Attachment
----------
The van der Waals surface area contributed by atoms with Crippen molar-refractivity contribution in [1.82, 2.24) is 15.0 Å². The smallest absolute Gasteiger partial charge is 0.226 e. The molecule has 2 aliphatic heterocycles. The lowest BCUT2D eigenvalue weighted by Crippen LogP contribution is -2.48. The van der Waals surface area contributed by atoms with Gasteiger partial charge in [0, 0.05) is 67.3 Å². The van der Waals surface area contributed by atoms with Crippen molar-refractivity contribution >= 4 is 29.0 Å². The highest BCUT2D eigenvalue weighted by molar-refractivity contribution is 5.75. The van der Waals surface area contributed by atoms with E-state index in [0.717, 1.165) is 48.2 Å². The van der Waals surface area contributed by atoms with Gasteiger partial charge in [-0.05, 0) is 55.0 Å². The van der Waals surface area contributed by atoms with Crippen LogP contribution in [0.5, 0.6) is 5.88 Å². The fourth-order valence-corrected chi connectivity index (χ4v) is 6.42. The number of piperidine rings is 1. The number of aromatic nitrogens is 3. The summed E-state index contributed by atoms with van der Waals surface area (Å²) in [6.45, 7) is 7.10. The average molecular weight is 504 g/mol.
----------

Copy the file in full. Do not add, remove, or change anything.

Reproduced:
The van der Waals surface area contributed by atoms with Crippen molar-refractivity contribution in [1.82, 2.24) is 15.0 Å². The smallest absolute Gasteiger partial charge is 0.226 e. The molecule has 2 aliphatic heterocycles. The lowest BCUT2D eigenvalue weighted by Crippen LogP contribution is -2.48. The van der Waals surface area contributed by atoms with Gasteiger partial charge in [0, 0.05) is 67.3 Å². The van der Waals surface area contributed by atoms with Crippen molar-refractivity contribution >= 4 is 29.0 Å². The highest BCUT2D eigenvalue weighted by molar-refractivity contribution is 5.75. The van der Waals surface area contributed by atoms with E-state index in [0.717, 1.165) is 48.2 Å². The van der Waals surface area contributed by atoms with Gasteiger partial charge in [-0.05, 0) is 55.0 Å². The van der Waals surface area contributed by atoms with Crippen LogP contribution in [0.5, 0.6) is 5.88 Å². The fourth-order valence-corrected chi connectivity index (χ4v) is 6.42. The number of piperidine rings is 1. The number of aromatic nitrogens is 3. The summed E-state index contributed by atoms with van der Waals surface area (Å²) in [6.45, 7) is 7.10. The average molecular weight is 504 g/mol.